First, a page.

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FCC Chief Ramps Up Effort To Free Wireless Spectrum For Broadband: CES

FCC Chairman Julius Genachowski said that he’ll raise at the commission next month a proposal to “free up a substantial amount of spectrum for wifi to relieve wifi congestion and (increase) speeds.” He made the announcement at a friendly venue: the International CES confab in Las Vegas, where tech manufacturers are hungry for additional wireless spectrum for smartphones, tablets and other mobile devices. “This is an exciting new initiative….This is really important,” Genachowski says. Although most details will be released later, the wireless bandwidth will come from unlicensed spectrum in the 5 Ghz band held by the Defense Department and other government agencies. “As in other areas, we’re convinced the spectrum can be shared,” he says. The wifi spectrum in that band will increase by 35%, he added. It’s the largest block of unlicensed spectrum opened for wifi since 2003. Read More »

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FCC Says Its New Connect America Fund Will Bring Broadband To Underserved Areas

By | Thursday October 27, 2011 @ 10:48am PDT

The FCC calls the initiative ”one of the biggest job creators in rural America in decades.” Regulators unanimously voted to help bring broadband to underserved areas via a new Connect America Fund — replacing the current Universal Service Fund where phone customers pay monthly fees that are used to promote phone connections. Instead, cash will be used to build wired and — for the first time — wireless broadband in sparcely populated or poor communities that cable and phone companies haven’t wanted to serve. The new fund will have a budget cap of $4.5B a year. The FCC estimates the fund will boost economic growth by $50B over the next six years while creating about 500,000 jobs and bringing high-speed Internet to more than 7M people. The National Cable and Telecommunications Association says that it’s “disappointed” that the FCC will provide “incumbent telephone companies an unwarranted advantage for broadband support” but adds that it will “work closely” with regulators to expand broadband coverage.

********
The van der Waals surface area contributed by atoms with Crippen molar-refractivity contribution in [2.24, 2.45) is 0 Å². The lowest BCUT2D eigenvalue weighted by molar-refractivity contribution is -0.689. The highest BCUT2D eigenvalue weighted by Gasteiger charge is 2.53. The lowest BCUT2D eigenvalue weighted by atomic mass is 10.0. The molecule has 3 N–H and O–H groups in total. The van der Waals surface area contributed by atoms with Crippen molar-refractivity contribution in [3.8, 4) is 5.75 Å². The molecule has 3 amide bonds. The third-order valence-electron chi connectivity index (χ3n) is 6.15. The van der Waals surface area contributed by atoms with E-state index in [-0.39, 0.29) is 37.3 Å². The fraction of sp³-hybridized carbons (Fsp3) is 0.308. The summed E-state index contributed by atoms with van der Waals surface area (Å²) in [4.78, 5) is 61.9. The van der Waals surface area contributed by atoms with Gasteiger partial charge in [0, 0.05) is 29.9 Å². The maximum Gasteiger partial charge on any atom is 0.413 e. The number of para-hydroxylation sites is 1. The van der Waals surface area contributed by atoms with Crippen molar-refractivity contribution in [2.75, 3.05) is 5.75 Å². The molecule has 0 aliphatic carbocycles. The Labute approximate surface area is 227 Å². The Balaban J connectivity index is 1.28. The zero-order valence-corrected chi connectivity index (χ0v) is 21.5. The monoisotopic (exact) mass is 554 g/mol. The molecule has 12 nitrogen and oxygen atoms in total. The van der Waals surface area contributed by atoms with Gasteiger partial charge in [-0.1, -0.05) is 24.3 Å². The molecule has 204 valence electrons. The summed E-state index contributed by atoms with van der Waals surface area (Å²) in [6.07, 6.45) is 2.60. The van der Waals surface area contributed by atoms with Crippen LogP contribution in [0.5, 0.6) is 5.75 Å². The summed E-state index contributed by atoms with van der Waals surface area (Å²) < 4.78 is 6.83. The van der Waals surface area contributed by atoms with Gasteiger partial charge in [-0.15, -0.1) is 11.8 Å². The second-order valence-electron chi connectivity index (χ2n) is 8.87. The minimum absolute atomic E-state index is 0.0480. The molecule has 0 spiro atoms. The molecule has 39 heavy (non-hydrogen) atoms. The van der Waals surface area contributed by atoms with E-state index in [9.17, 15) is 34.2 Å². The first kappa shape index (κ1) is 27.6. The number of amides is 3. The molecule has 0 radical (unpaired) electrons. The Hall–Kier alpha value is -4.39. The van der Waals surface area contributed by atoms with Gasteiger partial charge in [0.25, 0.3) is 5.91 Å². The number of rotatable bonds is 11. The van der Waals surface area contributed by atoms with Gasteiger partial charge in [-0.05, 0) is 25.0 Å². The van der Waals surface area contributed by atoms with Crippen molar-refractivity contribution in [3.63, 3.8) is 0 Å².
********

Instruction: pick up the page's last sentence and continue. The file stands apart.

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Cable Show: Big Media Gets The Last Word

The message for the television industry at this year’s National Cable Show was clear: It’s all about broadband now. Programmers agreed that they have to focus on consumers who want to watch video on their smartphones and tablet computers. Meanwhile, cable operators know that they can make a lot of cash by enticing new customers to buy broadband now that the TV service business is mature. The big question is whether the Big Media companies can move fast enough to head off competitors such as Apple, Google, and Netflix. But we’ll let the moguls have the last word:

Viacom CEO Philippe Dauman

  • “For the content owners there’s never been a better time.”
  • “Netflix is primarily a service that provides library programming. … Netflix got involved in one show (House Of Cards) that was a pay television kind of project, but that isn’t their fundamental business.”
  • “If we are ad supported, (then) we need to have a measurement system in place so the mobile device in the home can sell ads. … (Nielsen) is not measuring it now. That’s one of the obstacles [for TV Everywhere].”
  • “Consumers are changing. … People don’t want to watch the 17th repeat of the same show.”